Out West to retrieve our daughter after a wilderness program, during an idle period in what could easily be the last of many visits to Dubois, my husband had been looking around with a realtor. He called me back in Brooklyn to say, half jokingly (or so he says now), that he’d found our dream house.

The idea of upping stakes and moving to Wyoming seemed utterly loony at the time. For one thing, I liked my job. How would I ever be able to work there?

Wyoming is fabulous, I thought, but it’s for vacations — not for real life.

Gradually, as remote work became a possibility, I had a re-think. It took about 15 years for us to relocate completely.

Perhaps the turning point for the permanent exodus was when we found ourselves trapped yet again in noisy Manhattan traffic and my husband, a lifelong New Yorker, called out, “I hate this city!” These days, pulling to the top of the driveway, he sometimes murmurs “I’ll just slip into traffic,” although no cars are visible in either direction.

empty highway in Wyoming

For biomedical engineer Bill Sincavage and his wife Lori, who lived in the Boston area, that decision also arrived fairly slowly.

Like us, they had discovered Dubois on vacation, returned several times, and eventually began to dream of living here full-time. Like me, Bill could work remotely, and Lori was ready to retire. (Soon after moving here, she returned to teaching, in our elementary school.)

Bill told me it took four or five years for them to come around to the decision to relocate to the West. Today he has a second calling: He also earns income online as a wildlife photographer.

In these almost post-pandemic days, that same impulse seems to be striking a younger generation with the same force but much more rapidly, if you can credit the words of New York Times reporter Kevin Roose. “[F]or a growing number of people with financial cushions and in-demand skills,” he wrote on April 22, “the dread and anxiety of the past year are giving way to a new kind of professional fearlessness.”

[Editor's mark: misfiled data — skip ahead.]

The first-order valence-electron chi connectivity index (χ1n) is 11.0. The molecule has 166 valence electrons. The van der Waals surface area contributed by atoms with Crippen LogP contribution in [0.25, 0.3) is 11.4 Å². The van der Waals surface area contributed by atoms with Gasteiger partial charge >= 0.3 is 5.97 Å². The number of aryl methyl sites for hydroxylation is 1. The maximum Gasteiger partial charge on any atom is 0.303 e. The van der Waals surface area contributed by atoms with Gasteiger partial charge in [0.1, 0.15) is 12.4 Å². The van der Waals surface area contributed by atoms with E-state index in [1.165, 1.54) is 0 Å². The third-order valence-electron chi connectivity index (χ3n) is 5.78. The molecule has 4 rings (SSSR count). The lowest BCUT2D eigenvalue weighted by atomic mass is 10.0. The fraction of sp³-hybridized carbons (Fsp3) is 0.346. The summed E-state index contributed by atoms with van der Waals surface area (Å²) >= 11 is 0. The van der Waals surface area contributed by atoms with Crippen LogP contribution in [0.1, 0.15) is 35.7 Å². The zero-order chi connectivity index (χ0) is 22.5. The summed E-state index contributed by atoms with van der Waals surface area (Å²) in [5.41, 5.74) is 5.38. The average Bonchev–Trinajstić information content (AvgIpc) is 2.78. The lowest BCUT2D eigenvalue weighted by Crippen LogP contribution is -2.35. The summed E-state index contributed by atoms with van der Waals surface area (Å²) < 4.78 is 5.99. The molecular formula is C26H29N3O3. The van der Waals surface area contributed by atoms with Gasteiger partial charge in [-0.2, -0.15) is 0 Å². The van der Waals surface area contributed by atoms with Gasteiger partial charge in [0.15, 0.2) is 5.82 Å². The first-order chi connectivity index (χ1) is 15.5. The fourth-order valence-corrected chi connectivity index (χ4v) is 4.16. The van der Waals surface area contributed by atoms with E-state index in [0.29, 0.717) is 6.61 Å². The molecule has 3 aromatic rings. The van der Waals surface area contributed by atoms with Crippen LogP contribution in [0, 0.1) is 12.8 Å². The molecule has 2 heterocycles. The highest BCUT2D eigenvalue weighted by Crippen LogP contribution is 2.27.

For them it’s taking place long before retirement is in the picture. He mentions a 33-year-old lawyer in Florida, a 29-year-old reporter in Brooklyn, a 29-year-old buyer for a major clothing retailer, and an unnamed executive at an unnamed “major tech company.” For all of them, Roose writes, the pandemic has spurred a YOLO (you-only-live-once) kind of decision to step off the corporate ladder and opt out of the urban rat race.

View of a fence and distant mountains in Wyoming

Due to pre-vaccine self-isolation, I haven’t yet laid eyes on my new friend Klaus Goodwin, an executive with a Boston-based pharmaceutical firm, although he moved to Dubois last October from Richmond VA. For Klaus and his husband Eriks, that relocation took only a year.

They went to see Yellowstone in September 2020, and soon began scouting all over Wyoming to find a new hometown. After visiting many other locations in the state, they chose Dubois.

“We fell in love with the Wind River Valley area,” he told me, “and decided to settle in Dubois since we found our dream house here on the top of a mountain with gorgeous views.” The mildness of the winters and the small-town feel also drew them to Dubois, as well as the fact that in Dubois they “experienced an openness for ‘otherness’ as a married, gay couple.”

Having discovered for themselves the general tolerance and cultural diversity for which Dubois is esteemed among those in the know, yet another urban couple has made the unconventional choice of moving to our tiny village at the edge of Western wilderness.

wagon train on mountain trail